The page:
By location (Finch and Dufferin) and décor (fancy banquet hall) alone, you might pass Georgia Restaurant by without a second thought.
But go - because Georgia is not only one of the best restaurants in the GTA, it’s also insanely healthy and affordable. And let’s face it, you’ve probably never had Georgian food before. It’s time to add it to your roster of usual go-tos of burgers, sushi and ramen.
"I want to introduce Canadians to Georgian cuisine. In the U.S., it’s very popular. I want to put it on the map," says Irma Bodokia, chef and owner of Georgia Restaurant.
Despite the restaurant soon approaching its fourth anniversary, the cuisine is still relatively unknown in Toronto.
Appetizers include Adjarian Khachapuri (Georgian cheese bread with eggs), Khinkhali (Georgian-style dumplings), Badrijani (eggplant and garlic with pomegranate seeds and walnut paste) and Dolma (ground lamb with rice and aromatic herbs wrapped in grape leaves), the original Georgian appetizer.
Choose from a variety of enticing soups – Kharcho (Georgian lamb and beef soup) and Borsch, a Russian soup made from beets. Solianka is a mixed meat soup with olives, capers, tomatoes and lemons and Ukha Soup, boasts fish. Okroshka with vegetables and potatoes, is served cold.
And while you might be used to your meat, fish, and vegetables being roasted on a spit, can you say you’ve had your cheese cooked this way? Food is strung onto metal skewers (shampurs) and placed on burning coals, far away from any flames, turned repeatedly until done. You’ll notice the difference right away – not only are meat and veg juicy (for shishakebobs, the meat is cut and marinated for a minimum of four hours), foods aren’t doused with oil and the char adds great flavour.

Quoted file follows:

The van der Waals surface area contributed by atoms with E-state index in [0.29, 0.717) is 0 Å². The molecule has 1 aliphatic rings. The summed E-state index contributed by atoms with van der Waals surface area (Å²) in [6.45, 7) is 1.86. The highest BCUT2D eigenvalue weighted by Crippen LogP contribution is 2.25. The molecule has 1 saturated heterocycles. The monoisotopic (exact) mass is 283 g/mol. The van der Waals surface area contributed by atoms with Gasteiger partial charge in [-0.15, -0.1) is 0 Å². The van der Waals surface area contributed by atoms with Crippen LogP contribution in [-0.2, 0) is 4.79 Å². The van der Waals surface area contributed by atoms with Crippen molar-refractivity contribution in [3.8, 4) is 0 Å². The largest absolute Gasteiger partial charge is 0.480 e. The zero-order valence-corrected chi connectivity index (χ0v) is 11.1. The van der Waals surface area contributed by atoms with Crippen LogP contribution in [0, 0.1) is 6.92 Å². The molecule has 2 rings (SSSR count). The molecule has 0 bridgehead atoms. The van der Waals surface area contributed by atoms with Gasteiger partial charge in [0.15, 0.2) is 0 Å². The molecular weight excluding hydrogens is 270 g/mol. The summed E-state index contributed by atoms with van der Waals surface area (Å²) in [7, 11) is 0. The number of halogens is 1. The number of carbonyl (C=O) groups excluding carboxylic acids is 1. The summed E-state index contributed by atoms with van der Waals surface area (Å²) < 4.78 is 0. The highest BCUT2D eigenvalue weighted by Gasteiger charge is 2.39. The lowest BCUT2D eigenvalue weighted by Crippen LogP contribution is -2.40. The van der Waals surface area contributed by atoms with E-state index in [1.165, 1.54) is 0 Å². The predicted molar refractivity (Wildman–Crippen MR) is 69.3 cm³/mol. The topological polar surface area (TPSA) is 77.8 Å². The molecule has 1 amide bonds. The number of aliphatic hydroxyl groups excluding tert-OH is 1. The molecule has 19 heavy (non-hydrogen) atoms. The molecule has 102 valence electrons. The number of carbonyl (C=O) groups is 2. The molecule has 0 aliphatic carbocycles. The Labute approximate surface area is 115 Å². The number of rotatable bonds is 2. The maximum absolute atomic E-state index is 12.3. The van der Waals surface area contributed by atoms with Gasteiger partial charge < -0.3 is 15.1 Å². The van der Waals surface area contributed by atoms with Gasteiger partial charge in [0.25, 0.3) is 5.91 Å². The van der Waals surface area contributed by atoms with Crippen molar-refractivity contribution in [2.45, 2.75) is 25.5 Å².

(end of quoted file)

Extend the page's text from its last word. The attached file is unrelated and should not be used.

Select from large entrees of Chashushuli (veal stew with georgian spiced sauce with paprika, onions and herbs), Chanakhi (tender lamb stew with vegetables, served in a clay pot) Chakhokhbili(stewed chicken with tomatoes and aromatic spices) Chicken Tabaka (marinated cornish hen), along with a wide range of fish and other meats.
To complete the experience, sip on authentic Georgian brandy and Kindzmarauli, a semi-sweet red wine.
Bodokia’s menu showcases impossibly light (not heavy like other Eastern European foods) and moist fare. Unbelievably fresh dishes that will wow you.
Many items that Bodokia makes are unique to Georgian cuisine that Bodokia makes like tkemali, a Georgian ketchup made out of red or green sour plums. And it’s as authentic as you can get to real Georgian fare, thanks to the spices Bodokia brings back when she visits. Using family recipes as a base, she experiments and improves on them, makes them her own.
Bodokia, born in Kutaisi (the legislative capital of Georgia and its second-largest city in the former Soviet republic country), makes everything fresh from scratch in-house, right down to bread, desserts and sauces. She doesn’t even buy mayonnaise.
"When I shop, I pay attention to quality. I always buy high quality meat and rice, and only buy grade A produce."
It’s not just her talent in the kitchen that makes her food so extraordinary. It’s her passion. She doesn’t just put it on a platter and serve it to you.
"I puts my feelings into the food. I think about it, heart and soul. I feel a responsibility," she says. "I have to maintain high level of quality – or better. I take full responsibility for my cooking and my work."
The a la carte restaurant and banquet hall serves up to 150 guests for both lunch and dinner.
Lunch specials such as a fresh soup and cabbage roll combo ($8) are available for take out as well, should you be pressed for time.
And you must save room for dessert. Back in Moscow, Bodokia had a sweets shop, where she made all of her own pastries.
You’re just going to have to make multiple visits.
Georgia Restaurant is open for lunch and dinner seven days a week.
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